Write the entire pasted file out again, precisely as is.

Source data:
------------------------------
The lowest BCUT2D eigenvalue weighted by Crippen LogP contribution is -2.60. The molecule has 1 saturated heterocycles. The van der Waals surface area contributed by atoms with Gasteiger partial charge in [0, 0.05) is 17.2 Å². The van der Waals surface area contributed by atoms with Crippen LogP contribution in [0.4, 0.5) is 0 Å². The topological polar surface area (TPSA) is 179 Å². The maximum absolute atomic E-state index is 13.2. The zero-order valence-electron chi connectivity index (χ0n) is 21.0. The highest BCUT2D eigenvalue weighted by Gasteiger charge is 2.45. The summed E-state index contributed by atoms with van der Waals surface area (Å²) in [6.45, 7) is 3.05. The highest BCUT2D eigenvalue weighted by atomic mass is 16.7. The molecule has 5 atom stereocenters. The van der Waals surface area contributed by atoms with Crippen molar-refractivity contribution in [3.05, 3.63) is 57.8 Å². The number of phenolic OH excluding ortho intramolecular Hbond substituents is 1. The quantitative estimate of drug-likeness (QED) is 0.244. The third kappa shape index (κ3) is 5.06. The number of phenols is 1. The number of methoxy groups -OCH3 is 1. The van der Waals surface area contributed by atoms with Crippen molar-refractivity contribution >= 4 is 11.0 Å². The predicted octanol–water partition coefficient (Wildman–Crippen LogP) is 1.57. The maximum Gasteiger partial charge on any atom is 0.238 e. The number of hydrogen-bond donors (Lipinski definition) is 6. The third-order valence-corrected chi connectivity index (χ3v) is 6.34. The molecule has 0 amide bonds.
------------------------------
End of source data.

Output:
The lowest BCUT2D eigenvalue weighted by Crippen LogP contribution is -2.60. The molecule has 1 saturated heterocycles. The van der Waals surface area contributed by atoms with Gasteiger partial charge in [0, 0.05) is 17.2 Å². The van der Waals surface area contributed by atoms with Crippen LogP contribution in [0.4, 0.5) is 0 Å². The topological polar surface area (TPSA) is 179 Å². The maximum absolute atomic E-state index is 13.2. The zero-order valence-electron chi connectivity index (χ0n) is 21.0. The highest BCUT2D eigenvalue weighted by Gasteiger charge is 2.45. The summed E-state index contributed by atoms with van der Waals surface area (Å²) in [6.45, 7) is 3.05. The highest BCUT2D eigenvalue weighted by atomic mass is 16.7. The molecule has 5 atom stereocenters. The van der Waals surface area contributed by atoms with Crippen molar-refractivity contribution in [3.05, 3.63) is 57.8 Å². The number of phenolic OH excluding ortho intramolecular Hbond substituents is 1. The quantitative estimate of drug-likeness (QED) is 0.244. The third kappa shape index (κ3) is 5.06. The number of phenols is 1. The number of methoxy groups -OCH3 is 1. The van der Waals surface area contributed by atoms with Crippen molar-refractivity contribution >= 4 is 11.0 Å². The predicted octanol–water partition coefficient (Wildman–Crippen LogP) is 1.57. The maximum Gasteiger partial charge on any atom is 0.238 e. The number of hydrogen-bond donors (Lipinski definition) is 6. The third-order valence-corrected chi connectivity index (χ3v) is 6.34. The molecule has 0 amide bonds.